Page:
Monday, July 04, 2011

Homeschool Speech Therapy

Charlotte, my 4 year old (isn't she cute?) has some speech articulation issues. Actually, I think it might qualify as a lot of speech articulation issues - I had her evaluated by the local school's speech therapist and she had 42 errors out of a possible 77. I guess it clearly could be worse, but I feel like I've got my work cut out for me over the next few years. For next year, she will be attending 2 -2 1/2 hour days per week at the local preschool, and we will be moving on to Kindergarten work at home (I did Eva's kindergarten over 2 years, and I am planning on the same for Charlotte.)

Obviously, the goal is to make as much progress as possible over the next year, as she will not continue to qualify for speech therapy services unless I enroll her in the school district (I am looking into alternatives like virtual charter schools, just in case I still need a lot of help!) So, I am looking for any advice or resources from anyone who has been there and done that with a child in speech therapy. Here are some things that I am aware of - I would love opinions or reviews of these, or any other programs/books/curricula/games you know of that might help with speech articulation issues.

Speech Tails - online speech learning program at a cost of $25 per month. Looks like it is mostly speech therapy videos, there is a week free, so it might be something I try, but at $25 a month, it could get pretty expensive to use!

Heads Up Now! - Has materials for all sorts of special needs. The speech articulation workshop was recommended to me at one point, but the shipping cost for just that is super high (workshop is $5, shipping is $12.58...seriously???) They also carry Speechercise level 1 and level 2, which are both significantly cheaper at Amazon. I'm never very sure about the whole CD with printables thing, so I wouldn't buy those without a firm recommendation.

Super Star Speech - These look the most promising to me, books to give me ideas of how to train speech that don't cost an arm and a leg, and don't have a monthly cost.

Speech Buddies - These look pretty cool, as most speech problems are related to incorrect tongue placement. I like the idea of something to help feel where the right placement is, but at about $300 for the professional set (includes all the speech buddies, and with Charlotte's speech issues, we would need all of them, plus would need to work on other sounds as well) it is quite a bit more money than I would like to spend. It is cheaper than a private speech therapist, though (and since we don't have any of those in our rural area, more convenient, too.)

Thoughts? Recommendations? Thanks!


Theresa said...

Have you thought about dual-enrolling your daughter so that you can then access speech therapy through the AEA? I know of a family that has done that and it worked for them. Your daughter could take music or math and that would suffice. I hope this helps.

majellamom said...

I have thought of dual-enrollment, however, we live 16 miles out of town (5 miles of that is dirt roads) so it would be a lot of driving for me to dual enroll - plus, I don't know how the elementary school would react to dual enrollment. There aren't very many homeschoolers in our area, and a majority of the very few homeschoolers I know of are actually enrolled in virtual charters.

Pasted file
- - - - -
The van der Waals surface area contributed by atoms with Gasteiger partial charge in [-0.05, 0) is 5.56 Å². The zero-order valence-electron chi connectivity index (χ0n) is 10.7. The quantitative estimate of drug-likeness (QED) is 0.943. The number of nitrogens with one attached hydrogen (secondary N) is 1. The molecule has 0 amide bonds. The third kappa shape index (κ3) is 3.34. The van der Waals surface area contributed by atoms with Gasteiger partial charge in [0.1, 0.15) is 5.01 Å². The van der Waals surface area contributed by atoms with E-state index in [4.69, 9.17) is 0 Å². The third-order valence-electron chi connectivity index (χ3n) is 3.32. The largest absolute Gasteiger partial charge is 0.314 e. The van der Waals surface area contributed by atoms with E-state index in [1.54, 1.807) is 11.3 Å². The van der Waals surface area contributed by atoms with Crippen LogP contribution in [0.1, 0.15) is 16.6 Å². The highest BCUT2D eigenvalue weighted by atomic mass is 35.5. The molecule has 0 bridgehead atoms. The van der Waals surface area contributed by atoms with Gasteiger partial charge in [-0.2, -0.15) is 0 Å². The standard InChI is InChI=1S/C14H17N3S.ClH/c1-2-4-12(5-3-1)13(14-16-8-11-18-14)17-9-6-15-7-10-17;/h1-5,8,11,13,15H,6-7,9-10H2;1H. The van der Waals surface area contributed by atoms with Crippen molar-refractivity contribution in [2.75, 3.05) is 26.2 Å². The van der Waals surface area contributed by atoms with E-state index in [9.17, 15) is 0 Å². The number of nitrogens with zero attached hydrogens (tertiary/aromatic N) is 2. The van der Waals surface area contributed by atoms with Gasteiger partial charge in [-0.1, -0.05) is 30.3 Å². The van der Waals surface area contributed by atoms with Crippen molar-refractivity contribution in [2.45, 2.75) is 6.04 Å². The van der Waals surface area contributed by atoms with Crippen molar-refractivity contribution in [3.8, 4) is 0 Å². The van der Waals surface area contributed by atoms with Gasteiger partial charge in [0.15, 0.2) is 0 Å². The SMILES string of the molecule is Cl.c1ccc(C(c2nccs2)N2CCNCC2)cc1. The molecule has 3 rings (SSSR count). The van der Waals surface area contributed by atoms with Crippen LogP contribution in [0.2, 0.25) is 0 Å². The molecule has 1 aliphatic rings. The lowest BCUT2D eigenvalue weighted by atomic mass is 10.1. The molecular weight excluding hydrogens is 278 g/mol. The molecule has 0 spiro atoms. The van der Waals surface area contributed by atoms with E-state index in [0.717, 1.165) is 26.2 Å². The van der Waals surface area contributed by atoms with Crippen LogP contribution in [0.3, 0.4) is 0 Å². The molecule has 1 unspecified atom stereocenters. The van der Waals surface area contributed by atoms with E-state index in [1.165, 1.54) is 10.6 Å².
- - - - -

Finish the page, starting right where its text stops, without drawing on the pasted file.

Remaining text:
SmallWorld at Home said...

I tried the Super Star speech. I didn't have a lot of success with it because I just couldn't quite understand all of the "put your tongue here" commands. I just think I wasn't dedicated enough. We ended up taking our 10-year-old to a speech therapist, and she has done wonders in just 6 weeks. (He was tongue-tied and had trouble with his "L" and "R" sounds. We finally had his tongue clipped, and he needed to be trained to use it correctly.)

Mom of 8 said...

We have had 5 sons recieve Speech Therapy. The first and second one was with Des Moines Speech and Hearing now Child Serve. They both had excellent results. When the fourth child was born and required speech therapy when he reached 4 or 5 we went with the therapy provided from the school systems. After almost two years and not seeing a whole lot of progress we decided to find another place. We found a company here in Des Moines that provided speech therapy and after paying lots of money did not see the results we wanted. So we took him to Child Serve. His speech improved very fast. We have had two more that needed speech therapy and we tried using Heartland with the second to the last, but only Child Serve did a good job with excellent results. The Therapist were very caring and efficient. I would suggest Child Serve over any other company out there. When we had our last one seen for therapy we decided we would just go straight to Child Serve, and we were surprissed how soon we were able to get good results.

Jen said...

here from the carnival, my 2yo just started speech therapy, he barely qualified with he few words he has, but my biggest concern was articulation as well, though they don't really look for that at this age. I'm glad I was able to get him in early, so hopefully when the cut of age for services comes along I won't have to decide on sending him to public school or not (especially here). My DH had to have speech as a child and several of my nieces and nephews (on his side) have as well. Best of luck on your journey!